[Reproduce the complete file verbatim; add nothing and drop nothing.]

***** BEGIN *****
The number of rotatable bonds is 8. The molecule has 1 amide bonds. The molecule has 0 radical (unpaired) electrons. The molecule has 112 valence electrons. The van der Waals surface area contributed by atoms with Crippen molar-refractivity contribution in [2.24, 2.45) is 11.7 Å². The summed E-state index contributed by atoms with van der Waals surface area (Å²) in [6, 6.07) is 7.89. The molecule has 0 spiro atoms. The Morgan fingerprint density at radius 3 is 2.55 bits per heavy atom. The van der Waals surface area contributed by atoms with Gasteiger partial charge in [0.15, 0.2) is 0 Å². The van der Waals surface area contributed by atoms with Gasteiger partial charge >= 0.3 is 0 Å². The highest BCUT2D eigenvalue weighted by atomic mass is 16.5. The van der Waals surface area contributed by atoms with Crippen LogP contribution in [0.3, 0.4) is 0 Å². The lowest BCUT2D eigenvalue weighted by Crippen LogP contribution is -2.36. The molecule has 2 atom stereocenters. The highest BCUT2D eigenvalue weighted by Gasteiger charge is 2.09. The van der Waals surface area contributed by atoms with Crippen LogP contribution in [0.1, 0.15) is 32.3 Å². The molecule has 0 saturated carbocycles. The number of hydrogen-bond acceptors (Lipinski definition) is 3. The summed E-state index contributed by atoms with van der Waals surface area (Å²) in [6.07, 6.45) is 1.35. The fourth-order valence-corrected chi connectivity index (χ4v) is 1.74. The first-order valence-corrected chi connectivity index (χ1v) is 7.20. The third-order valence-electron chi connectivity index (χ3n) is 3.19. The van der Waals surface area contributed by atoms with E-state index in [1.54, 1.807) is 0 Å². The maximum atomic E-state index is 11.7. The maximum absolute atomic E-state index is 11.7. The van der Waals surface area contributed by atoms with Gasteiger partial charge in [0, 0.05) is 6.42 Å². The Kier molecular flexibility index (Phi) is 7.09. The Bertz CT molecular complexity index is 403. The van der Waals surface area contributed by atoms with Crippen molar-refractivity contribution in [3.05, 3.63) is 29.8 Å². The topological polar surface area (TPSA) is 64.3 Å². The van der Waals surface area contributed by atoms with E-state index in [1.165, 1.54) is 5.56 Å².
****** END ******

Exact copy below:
The number of rotatable bonds is 8. The molecule has 1 amide bonds. The molecule has 0 radical (unpaired) electrons. The molecule has 112 valence electrons. The van der Waals surface area contributed by atoms with Crippen molar-refractivity contribution in [2.24, 2.45) is 11.7 Å². The summed E-state index contributed by atoms with van der Waals surface area (Å²) in [6, 6.07) is 7.89. The molecule has 0 spiro atoms. The Morgan fingerprint density at radius 3 is 2.55 bits per heavy atom. The van der Waals surface area contributed by atoms with Gasteiger partial charge in [0.15, 0.2) is 0 Å². The van der Waals surface area contributed by atoms with Gasteiger partial charge >= 0.3 is 0 Å². The highest BCUT2D eigenvalue weighted by atomic mass is 16.5. The van der Waals surface area contributed by atoms with Crippen LogP contribution in [0.3, 0.4) is 0 Å². The lowest BCUT2D eigenvalue weighted by Crippen LogP contribution is -2.36. The molecule has 2 atom stereocenters. The highest BCUT2D eigenvalue weighted by Gasteiger charge is 2.09. The van der Waals surface area contributed by atoms with Crippen LogP contribution in [0.1, 0.15) is 32.3 Å². The molecule has 0 saturated carbocycles. The number of hydrogen-bond acceptors (Lipinski definition) is 3. The summed E-state index contributed by atoms with van der Waals surface area (Å²) in [6.07, 6.45) is 1.35. The fourth-order valence-corrected chi connectivity index (χ4v) is 1.74. The first-order valence-corrected chi connectivity index (χ1v) is 7.20. The third-order valence-electron chi connectivity index (χ3n) is 3.19. The van der Waals surface area contributed by atoms with E-state index in [1.54, 1.807) is 0 Å². The maximum atomic E-state index is 11.7. The maximum absolute atomic E-state index is 11.7. The van der Waals surface area contributed by atoms with Gasteiger partial charge in [0, 0.05) is 6.42 Å². The Kier molecular flexibility index (Phi) is 7.09. The Bertz CT molecular complexity index is 403. The van der Waals surface area contributed by atoms with Crippen molar-refractivity contribution in [3.05, 3.63) is 29.8 Å². The topological polar surface area (TPSA) is 64.3 Å². The van der Waals surface area contributed by atoms with E-state index in [1.165, 1.54) is 5.56 Å².